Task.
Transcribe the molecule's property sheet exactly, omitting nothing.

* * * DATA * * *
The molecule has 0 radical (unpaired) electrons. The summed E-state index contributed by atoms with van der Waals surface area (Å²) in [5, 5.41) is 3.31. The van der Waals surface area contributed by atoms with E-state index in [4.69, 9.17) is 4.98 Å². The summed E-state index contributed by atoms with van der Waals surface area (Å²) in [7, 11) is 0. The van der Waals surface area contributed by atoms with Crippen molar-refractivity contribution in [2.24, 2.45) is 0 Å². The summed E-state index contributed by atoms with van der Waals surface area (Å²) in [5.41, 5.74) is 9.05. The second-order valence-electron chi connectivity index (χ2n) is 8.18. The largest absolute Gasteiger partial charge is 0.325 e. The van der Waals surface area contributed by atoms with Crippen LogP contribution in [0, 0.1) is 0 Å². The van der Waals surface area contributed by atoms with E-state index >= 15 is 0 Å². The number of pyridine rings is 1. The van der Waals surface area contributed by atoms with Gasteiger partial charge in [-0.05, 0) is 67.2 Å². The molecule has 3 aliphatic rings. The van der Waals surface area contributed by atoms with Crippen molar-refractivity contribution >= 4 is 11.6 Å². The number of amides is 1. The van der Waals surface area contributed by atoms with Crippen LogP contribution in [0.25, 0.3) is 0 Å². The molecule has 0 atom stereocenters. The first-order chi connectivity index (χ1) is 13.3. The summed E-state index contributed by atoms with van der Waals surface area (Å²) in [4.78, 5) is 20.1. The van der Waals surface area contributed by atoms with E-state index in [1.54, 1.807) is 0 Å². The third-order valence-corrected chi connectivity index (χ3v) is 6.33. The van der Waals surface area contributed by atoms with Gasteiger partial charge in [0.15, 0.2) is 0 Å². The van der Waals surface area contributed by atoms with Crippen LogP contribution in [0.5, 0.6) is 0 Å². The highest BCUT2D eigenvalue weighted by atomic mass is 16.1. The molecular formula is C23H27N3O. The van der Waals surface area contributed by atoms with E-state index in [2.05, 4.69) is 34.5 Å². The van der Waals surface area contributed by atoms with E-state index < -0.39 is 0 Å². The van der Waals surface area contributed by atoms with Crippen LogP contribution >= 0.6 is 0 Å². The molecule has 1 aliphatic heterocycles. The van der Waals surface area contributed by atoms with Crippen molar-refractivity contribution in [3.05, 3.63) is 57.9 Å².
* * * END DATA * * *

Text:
The molecule has 0 radical (unpaired) electrons. The summed E-state index contributed by atoms with van der Waals surface area (Å²) in [5, 5.41) is 3.31. The van der Waals surface area contributed by atoms with E-state index in [4.69, 9.17) is 4.98 Å². The summed E-state index contributed by atoms with van der Waals surface area (Å²) in [7, 11) is 0. The van der Waals surface area contributed by atoms with Crippen molar-refractivity contribution in [2.24, 2.45) is 0 Å². The summed E-state index contributed by atoms with van der Waals surface area (Å²) in [5.41, 5.74) is 9.05. The second-order valence-electron chi connectivity index (χ2n) is 8.18. The largest absolute Gasteiger partial charge is 0.325 e. The van der Waals surface area contributed by atoms with Crippen LogP contribution in [0, 0.1) is 0 Å². The van der Waals surface area contributed by atoms with E-state index >= 15 is 0 Å². The number of pyridine rings is 1. The van der Waals surface area contributed by atoms with Gasteiger partial charge in [-0.05, 0) is 67.2 Å². The molecule has 3 aliphatic rings. The van der Waals surface area contributed by atoms with Crippen molar-refractivity contribution >= 4 is 11.6 Å². The number of amides is 1. The van der Waals surface area contributed by atoms with Crippen LogP contribution in [0.25, 0.3) is 0 Å². The molecule has 0 atom stereocenters. The first-order chi connectivity index (χ1) is 13.3. The summed E-state index contributed by atoms with van der Waals surface area (Å²) in [4.78, 5) is 20.1. The van der Waals surface area contributed by atoms with E-state index in [1.54, 1.807) is 0 Å². The third-order valence-corrected chi connectivity index (χ3v) is 6.33. The van der Waals surface area contributed by atoms with Gasteiger partial charge in [0.15, 0.2) is 0 Å². The van der Waals surface area contributed by atoms with Crippen LogP contribution in [0.5, 0.6) is 0 Å². The highest BCUT2D eigenvalue weighted by atomic mass is 16.1. The molecular formula is C23H27N3O. The van der Waals surface area contributed by atoms with E-state index in [2.05, 4.69) is 34.5 Å². The van der Waals surface area contributed by atoms with E-state index < -0.39 is 0 Å². The van der Waals surface area contributed by atoms with Crippen LogP contribution >= 0.6 is 0 Å². The molecule has 1 aliphatic heterocycles. The van der Waals surface area contributed by atoms with Crippen molar-refractivity contribution in [3.05, 3.63) is 57.9 Å².